While Asda’s new concept hasn’t started yet, many have already expressed anticipation of the scheme on social media.

When it launches in May, Asda said its Middleton store will feature new concepts to “encourage customers to reuse and refill” their plastics. The store will also include a “naked florist”, offering plastic-free flowers.

In addition, there will be a range of new recycling facilities, including a reverse vending machine for plastic bottles and cans and hanger recycling.

Customers shopping at the store will be asked to give their feedback on different trials, allowing Asda and its suppliers to understand more about how these innovations work in practice.

Asda said the trials will last for at least three months before a decision is made on whether to roll it out to other stores, retrial or stop.

“It’s great that Asda is experimenting with refill stations, for lots of reasons,” Gibbons said.

“There’s the immediate reduction in single use plastic. There’s the fact that this will help drive towards the broader patterns of behaviour change that we all need and increasingly want to make, particularly as the impact feels immediate and tangible.

“And there’s the fact that the initiative sends a strong signal about their intent to innovate to make a difference, which in turn is good for their brands and businesses. This makes it more than viable; it makes it a good idea.”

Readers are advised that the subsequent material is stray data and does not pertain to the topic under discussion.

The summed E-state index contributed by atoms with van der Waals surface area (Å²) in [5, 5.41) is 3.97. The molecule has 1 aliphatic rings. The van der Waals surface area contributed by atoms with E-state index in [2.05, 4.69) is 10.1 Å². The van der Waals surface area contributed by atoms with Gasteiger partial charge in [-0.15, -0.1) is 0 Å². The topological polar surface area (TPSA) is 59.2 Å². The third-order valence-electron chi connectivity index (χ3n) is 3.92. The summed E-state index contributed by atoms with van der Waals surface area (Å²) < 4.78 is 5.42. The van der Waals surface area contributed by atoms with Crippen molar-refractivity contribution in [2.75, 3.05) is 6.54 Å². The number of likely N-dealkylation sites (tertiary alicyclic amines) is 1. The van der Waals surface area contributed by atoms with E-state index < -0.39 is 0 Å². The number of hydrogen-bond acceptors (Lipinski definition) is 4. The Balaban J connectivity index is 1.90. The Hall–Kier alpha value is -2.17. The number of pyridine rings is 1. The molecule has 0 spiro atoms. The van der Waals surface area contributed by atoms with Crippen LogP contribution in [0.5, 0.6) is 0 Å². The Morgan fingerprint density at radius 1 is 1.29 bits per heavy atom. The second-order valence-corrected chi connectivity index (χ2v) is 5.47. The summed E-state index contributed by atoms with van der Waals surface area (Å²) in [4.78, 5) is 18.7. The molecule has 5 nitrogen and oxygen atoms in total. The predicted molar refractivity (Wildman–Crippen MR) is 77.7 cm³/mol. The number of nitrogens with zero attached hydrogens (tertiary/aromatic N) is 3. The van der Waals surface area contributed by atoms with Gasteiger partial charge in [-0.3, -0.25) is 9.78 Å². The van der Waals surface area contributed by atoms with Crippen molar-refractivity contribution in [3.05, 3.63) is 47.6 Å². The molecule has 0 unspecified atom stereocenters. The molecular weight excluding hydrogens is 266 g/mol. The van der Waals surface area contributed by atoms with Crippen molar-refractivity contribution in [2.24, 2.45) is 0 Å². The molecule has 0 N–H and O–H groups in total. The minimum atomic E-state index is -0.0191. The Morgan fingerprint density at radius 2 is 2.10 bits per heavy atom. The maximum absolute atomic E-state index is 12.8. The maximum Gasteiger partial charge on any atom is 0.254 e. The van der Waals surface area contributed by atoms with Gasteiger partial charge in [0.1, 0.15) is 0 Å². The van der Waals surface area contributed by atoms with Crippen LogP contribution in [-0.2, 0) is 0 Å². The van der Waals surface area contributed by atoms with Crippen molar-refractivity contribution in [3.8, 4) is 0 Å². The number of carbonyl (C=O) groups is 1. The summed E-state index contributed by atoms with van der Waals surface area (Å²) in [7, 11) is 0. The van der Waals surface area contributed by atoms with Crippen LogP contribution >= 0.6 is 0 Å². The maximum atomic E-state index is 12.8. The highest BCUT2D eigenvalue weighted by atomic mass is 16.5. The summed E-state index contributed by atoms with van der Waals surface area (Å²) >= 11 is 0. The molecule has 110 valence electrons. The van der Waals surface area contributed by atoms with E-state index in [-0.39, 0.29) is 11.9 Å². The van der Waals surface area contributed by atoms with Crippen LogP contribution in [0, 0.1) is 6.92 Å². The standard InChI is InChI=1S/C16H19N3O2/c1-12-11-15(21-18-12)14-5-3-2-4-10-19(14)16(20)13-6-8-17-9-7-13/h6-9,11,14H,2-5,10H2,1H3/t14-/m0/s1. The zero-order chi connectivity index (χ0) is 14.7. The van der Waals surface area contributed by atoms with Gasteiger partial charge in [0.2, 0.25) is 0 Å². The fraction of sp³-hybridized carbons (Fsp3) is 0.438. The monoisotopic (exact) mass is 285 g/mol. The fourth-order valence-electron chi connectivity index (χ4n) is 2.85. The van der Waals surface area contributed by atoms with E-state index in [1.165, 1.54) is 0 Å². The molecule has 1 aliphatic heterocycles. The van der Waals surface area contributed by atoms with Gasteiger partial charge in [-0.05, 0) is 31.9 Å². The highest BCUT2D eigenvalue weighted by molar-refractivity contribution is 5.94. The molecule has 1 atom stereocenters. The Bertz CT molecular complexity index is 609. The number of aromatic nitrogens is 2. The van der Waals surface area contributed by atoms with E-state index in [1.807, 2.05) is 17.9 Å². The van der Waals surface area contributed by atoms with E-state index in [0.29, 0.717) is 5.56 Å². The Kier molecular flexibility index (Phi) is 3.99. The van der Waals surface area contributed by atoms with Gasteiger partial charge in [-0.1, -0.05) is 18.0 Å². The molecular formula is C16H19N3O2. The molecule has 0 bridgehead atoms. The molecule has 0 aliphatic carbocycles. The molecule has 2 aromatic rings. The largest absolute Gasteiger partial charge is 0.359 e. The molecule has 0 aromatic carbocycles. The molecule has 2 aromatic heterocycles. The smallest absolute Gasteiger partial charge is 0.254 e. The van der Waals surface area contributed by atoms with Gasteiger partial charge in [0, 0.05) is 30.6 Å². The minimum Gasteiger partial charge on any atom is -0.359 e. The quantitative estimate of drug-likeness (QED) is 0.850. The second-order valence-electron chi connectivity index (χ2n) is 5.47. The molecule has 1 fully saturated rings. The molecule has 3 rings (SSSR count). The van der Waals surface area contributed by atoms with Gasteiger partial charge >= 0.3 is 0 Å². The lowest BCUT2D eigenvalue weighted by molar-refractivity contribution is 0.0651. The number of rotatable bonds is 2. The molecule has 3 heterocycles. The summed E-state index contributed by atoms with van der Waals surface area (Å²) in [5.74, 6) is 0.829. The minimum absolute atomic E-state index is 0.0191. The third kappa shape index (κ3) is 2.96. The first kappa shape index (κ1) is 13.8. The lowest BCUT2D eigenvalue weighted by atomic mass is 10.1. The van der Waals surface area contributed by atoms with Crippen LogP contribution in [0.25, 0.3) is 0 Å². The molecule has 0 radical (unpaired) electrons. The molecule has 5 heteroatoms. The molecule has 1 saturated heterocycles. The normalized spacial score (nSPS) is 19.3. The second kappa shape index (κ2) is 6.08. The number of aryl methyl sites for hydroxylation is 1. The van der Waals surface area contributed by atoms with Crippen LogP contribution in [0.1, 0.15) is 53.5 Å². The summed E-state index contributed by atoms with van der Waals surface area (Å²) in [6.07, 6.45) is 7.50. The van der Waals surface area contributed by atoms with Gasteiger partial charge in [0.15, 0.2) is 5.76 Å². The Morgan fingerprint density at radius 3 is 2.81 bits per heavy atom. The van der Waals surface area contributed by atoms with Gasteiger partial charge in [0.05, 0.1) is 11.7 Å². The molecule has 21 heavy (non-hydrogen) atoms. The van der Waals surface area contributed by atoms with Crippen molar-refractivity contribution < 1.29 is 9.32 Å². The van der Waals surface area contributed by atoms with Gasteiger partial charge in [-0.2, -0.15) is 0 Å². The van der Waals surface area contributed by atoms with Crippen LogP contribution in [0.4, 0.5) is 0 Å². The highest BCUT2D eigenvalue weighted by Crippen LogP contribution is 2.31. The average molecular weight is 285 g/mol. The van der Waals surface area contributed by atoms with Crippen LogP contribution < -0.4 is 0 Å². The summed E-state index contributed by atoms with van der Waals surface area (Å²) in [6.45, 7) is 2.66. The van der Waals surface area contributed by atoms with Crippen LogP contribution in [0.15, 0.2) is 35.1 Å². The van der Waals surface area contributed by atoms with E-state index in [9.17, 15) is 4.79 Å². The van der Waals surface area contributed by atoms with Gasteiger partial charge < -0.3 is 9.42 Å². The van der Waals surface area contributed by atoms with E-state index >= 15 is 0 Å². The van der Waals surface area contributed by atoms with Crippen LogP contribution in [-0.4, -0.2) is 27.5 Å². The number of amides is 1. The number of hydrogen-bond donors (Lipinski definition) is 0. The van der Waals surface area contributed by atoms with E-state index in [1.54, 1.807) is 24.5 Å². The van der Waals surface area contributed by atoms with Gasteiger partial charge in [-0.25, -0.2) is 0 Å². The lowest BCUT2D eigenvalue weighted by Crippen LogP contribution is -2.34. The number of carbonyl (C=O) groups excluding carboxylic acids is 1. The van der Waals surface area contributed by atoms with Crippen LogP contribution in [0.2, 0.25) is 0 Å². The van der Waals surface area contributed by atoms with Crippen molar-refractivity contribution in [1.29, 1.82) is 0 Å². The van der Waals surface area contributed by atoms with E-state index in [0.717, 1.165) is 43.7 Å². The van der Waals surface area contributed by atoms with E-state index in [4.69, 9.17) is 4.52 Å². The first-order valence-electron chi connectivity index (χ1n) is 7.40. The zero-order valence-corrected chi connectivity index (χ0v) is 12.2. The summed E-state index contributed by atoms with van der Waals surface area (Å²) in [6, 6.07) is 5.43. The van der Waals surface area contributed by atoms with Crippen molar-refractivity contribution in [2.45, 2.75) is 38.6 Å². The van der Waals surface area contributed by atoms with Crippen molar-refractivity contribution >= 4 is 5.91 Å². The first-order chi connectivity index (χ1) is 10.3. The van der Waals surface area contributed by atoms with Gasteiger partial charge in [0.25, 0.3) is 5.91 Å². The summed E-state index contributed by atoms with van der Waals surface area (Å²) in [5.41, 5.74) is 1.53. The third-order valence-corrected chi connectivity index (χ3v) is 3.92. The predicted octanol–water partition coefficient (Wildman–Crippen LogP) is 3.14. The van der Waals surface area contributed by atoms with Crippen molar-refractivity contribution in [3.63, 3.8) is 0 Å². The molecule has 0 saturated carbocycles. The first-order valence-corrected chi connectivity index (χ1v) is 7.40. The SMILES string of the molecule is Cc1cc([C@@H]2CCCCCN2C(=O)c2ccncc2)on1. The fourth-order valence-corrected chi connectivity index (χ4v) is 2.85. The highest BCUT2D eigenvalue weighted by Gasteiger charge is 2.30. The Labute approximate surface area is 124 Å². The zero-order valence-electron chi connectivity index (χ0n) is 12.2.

Asda will inevitably try to point to the gross reduction in single-use plastics; arriving at a fairly calculated, accurate overall figure, from one end of the supply chain to the other, but this is may be more difficult than expected.

It might be important to look at the overall impact of refill initiatives. Robust items such as pasta and rice tend to have relatively long shelf lives. The bigger risk might be quality impact on products that rely on single use plastic to retain their freshness, such as breakfast cereals.

A major issue for retailers with the refill model is that consumers may go across the street to a rival store that has packaged products if they’ve forgotten their containers – therefore affecting footfall and sales.

For many retailers, it might be a matter of priorities. What matters more: reducing single-use plastics or reducing food waste?

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  1. This won’t properly work until everyone over 40 dies. They are too stuck in their miserable old ways of doing things and thinks the country owes them a living. Thanks for getting us in this mess guys!

  2. David has a point of view, and has an inalienable right to express it, just as I and I suspect many others have the right to the view that he is a bigot.